Doc: Best way to use compression stockings for support

Keith Roach
To Your Health

Dear Dr. Roach: I suffer from varicose veins in my lower left leg, into the ankle and top of the foot. My question is whether it is good for my veins if I wear compression socks (knee or ankle) over the bad area, or if I should be wearing the higher thigh or full compression hose alone?

Being as hot as it is in Richmond, Virginia, in the summer, I tend to wear none at all, but am worried about long-term consequences of this.

I am 56 and a little overweight; I am on my feet a lot. Would I be better off getting vein surgery, or would I still have to wear the support hose even after surgery? Is the success rate good for the surgery?

My main goal is to prevent problems later on. However, I often have discomfort in my veins now, especially when I am on my feet a lot. I am less worried about cosmetic results.


Dear S.B.: Compression stockings should be high enough to compress all of the affected area. In your case, I suspect below-the-knee would be fine. If you have any doubts, your physician or nurse can tell you what height (and strength, since some provide more compression than others) to get. Some surgical-supply stores will do custom fitting. In addition to the stockings, periodic leg elevation (lifting the legs above the heart for 30 minutes, three times daily) and regular exercise are helpful.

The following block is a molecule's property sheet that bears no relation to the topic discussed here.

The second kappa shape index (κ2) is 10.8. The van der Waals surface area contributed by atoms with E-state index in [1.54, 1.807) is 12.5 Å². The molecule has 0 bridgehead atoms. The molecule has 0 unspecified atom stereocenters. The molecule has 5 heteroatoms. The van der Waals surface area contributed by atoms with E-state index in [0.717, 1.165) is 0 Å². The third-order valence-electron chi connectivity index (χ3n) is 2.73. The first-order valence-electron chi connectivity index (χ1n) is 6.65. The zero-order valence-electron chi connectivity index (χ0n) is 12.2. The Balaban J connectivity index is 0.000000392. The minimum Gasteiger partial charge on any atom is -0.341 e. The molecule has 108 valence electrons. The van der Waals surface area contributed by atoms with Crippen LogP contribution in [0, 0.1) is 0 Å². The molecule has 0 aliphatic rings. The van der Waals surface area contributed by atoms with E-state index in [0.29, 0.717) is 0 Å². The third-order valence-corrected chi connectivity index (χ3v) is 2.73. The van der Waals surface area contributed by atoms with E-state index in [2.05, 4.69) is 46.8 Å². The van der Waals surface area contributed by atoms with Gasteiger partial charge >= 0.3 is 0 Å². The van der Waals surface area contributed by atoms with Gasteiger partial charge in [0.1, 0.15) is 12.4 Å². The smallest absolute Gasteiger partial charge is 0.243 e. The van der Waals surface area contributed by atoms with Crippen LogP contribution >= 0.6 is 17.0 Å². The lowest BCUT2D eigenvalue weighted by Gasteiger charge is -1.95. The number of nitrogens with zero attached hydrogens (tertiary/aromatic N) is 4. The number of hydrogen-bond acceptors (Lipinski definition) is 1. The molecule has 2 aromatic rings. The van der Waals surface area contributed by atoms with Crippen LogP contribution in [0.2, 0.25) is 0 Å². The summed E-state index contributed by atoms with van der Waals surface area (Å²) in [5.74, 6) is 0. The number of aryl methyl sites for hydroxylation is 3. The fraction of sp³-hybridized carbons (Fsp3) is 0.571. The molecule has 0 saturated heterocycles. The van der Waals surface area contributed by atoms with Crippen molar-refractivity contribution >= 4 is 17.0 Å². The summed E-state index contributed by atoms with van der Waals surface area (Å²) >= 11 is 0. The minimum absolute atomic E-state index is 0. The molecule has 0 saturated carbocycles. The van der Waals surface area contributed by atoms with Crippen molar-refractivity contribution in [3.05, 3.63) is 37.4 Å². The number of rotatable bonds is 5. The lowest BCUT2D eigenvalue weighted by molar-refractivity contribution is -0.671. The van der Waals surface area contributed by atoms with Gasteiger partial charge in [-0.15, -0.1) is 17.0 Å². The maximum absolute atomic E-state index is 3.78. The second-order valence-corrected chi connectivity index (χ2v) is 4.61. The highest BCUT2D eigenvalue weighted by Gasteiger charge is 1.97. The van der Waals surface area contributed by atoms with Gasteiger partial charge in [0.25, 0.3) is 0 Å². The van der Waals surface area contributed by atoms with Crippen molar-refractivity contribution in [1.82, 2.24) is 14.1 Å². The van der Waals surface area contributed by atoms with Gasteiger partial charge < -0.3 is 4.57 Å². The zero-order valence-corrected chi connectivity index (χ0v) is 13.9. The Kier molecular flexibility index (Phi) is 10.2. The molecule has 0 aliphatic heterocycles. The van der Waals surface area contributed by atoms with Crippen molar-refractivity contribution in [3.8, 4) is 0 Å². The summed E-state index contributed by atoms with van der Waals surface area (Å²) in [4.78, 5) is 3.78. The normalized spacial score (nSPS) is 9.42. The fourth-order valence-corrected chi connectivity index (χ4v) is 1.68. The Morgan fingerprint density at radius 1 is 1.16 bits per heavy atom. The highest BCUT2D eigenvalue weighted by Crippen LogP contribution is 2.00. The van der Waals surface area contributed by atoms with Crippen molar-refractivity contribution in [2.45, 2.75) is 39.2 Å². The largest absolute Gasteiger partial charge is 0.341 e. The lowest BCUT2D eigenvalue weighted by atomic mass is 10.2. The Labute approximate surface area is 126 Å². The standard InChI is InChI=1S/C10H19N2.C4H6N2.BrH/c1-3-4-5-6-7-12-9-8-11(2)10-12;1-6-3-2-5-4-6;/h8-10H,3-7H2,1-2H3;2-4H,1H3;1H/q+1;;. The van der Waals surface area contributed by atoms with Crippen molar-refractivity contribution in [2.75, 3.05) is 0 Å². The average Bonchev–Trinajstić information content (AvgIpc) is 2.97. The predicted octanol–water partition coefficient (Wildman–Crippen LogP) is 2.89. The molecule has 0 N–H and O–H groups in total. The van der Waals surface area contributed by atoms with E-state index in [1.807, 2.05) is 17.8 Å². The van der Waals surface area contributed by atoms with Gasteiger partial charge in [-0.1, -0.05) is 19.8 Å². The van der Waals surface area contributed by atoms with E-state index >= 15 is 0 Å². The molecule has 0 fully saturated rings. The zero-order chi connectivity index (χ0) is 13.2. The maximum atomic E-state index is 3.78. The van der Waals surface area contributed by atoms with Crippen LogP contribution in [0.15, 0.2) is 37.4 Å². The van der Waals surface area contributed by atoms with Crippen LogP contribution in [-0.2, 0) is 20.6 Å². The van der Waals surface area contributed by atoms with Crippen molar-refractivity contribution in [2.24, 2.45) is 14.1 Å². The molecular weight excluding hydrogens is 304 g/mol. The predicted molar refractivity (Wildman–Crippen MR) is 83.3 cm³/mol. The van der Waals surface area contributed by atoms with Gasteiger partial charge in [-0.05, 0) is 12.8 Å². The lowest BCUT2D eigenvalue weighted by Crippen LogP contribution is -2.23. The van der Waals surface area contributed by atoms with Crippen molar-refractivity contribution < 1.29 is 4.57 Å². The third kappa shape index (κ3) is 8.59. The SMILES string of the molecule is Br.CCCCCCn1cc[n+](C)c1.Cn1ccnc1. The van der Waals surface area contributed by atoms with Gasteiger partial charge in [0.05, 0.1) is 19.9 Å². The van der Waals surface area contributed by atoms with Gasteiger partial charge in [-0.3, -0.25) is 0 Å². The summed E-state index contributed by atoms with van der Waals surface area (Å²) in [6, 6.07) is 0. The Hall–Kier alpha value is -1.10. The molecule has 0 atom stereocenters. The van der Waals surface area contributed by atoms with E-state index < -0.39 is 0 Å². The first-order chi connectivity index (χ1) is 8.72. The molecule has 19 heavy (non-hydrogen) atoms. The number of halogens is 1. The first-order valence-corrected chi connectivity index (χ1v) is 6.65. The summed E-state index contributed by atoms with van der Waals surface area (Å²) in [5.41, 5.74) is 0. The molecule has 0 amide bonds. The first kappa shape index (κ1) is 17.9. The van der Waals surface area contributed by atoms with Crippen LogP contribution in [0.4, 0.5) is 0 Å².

Medications are not especially helpful for swelling of the feet and varicose veins. I often see diuretics used, but they are not effective for the long term. Some evidence supports the use of horse chestnut extract, but my experience with my own patients was that it was only modestly beneficial (if at all).

For people with symptoms despite these conservative measures, it is reasonable to consider surgery, which improves both symptoms and appearance. There are many kinds of procedures, including the classic “vein stripping” — injection of medication to close the veins — heat or laser therapy and others. The best one depends on the individual’s circumstances, so therapy must be individualized by a vascular surgeon. The success rates vary by type of procedure, but somewhere around 80 percent of people who have a surgical procedure done are very happy with the results.

For people who choose surgery, stockings are recommended to be worn after surgery (a few days to a few weeks), but most people do not need them long term.

Dr. Roach writes: A recent column on constipation has generated a lot of letters (I have found that columns on stomach and bowel problems reliably do so). Here are some of the suggestions I received:

■Probiotics or yogurt with live cultures. I often discuss these for diarrhea, but they can be helpful for constipation as well.

■Prunes. These have several substances that can help constipation.

■Adequate water intake. I just ran out of space to mention it in the column, but it’s important.

■Raising the feet during a bowel movement. This can be done with a footstool. This simple maneuver changes the pressure inside the abdomen, making voiding easier.

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